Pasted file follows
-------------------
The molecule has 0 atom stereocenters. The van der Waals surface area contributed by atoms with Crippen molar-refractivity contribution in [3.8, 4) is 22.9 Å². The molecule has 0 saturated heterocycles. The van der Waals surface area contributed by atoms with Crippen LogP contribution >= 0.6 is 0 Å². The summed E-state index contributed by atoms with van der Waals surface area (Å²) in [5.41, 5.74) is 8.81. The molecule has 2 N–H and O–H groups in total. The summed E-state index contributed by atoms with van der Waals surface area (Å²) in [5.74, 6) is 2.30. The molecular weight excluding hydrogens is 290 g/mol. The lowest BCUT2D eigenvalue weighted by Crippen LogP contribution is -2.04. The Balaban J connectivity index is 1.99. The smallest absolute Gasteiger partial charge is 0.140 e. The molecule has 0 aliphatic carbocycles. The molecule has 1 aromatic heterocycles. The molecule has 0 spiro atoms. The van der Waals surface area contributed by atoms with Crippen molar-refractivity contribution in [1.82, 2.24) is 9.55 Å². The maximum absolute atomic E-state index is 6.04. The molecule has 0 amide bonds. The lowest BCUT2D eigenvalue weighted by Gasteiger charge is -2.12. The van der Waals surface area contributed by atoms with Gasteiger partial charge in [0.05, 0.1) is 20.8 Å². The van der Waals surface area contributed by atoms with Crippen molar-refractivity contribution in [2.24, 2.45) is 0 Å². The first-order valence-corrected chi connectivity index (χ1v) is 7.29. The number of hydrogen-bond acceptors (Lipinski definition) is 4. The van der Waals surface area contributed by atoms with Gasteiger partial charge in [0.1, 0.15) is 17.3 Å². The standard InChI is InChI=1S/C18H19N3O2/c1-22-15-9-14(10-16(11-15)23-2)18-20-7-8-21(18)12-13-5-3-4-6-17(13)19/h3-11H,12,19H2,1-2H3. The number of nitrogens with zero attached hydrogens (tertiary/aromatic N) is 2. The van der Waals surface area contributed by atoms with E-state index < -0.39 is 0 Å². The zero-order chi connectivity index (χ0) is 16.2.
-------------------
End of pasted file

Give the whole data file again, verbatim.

The molecule has 0 atom stereocenters. The van der Waals surface area contributed by atoms with Crippen molar-refractivity contribution in [3.8, 4) is 22.9 Å². The molecule has 0 saturated heterocycles. The van der Waals surface area contributed by atoms with Crippen LogP contribution >= 0.6 is 0 Å². The summed E-state index contributed by atoms with van der Waals surface area (Å²) in [5.41, 5.74) is 8.81. The molecule has 2 N–H and O–H groups in total. The summed E-state index contributed by atoms with van der Waals surface area (Å²) in [5.74, 6) is 2.30. The molecular weight excluding hydrogens is 290 g/mol. The lowest BCUT2D eigenvalue weighted by Crippen LogP contribution is -2.04. The Balaban J connectivity index is 1.99. The smallest absolute Gasteiger partial charge is 0.140 e. The molecule has 0 aliphatic carbocycles. The molecule has 1 aromatic heterocycles. The molecule has 0 spiro atoms. The van der Waals surface area contributed by atoms with Crippen molar-refractivity contribution in [1.82, 2.24) is 9.55 Å². The maximum absolute atomic E-state index is 6.04. The molecule has 0 amide bonds. The lowest BCUT2D eigenvalue weighted by Gasteiger charge is -2.12. The van der Waals surface area contributed by atoms with Gasteiger partial charge in [0.05, 0.1) is 20.8 Å². The van der Waals surface area contributed by atoms with Crippen molar-refractivity contribution in [2.24, 2.45) is 0 Å². The first-order valence-corrected chi connectivity index (χ1v) is 7.29. The number of hydrogen-bond acceptors (Lipinski definition) is 4. The van der Waals surface area contributed by atoms with Gasteiger partial charge in [0.1, 0.15) is 17.3 Å². The standard InChI is InChI=1S/C18H19N3O2/c1-22-15-9-14(10-16(11-15)23-2)18-20-7-8-21(18)12-13-5-3-4-6-17(13)19/h3-11H,12,19H2,1-2H3. The number of nitrogens with zero attached hydrogens (tertiary/aromatic N) is 2. The van der Waals surface area contributed by atoms with E-state index < -0.39 is 0 Å². The zero-order chi connectivity index (χ0) is 16.2.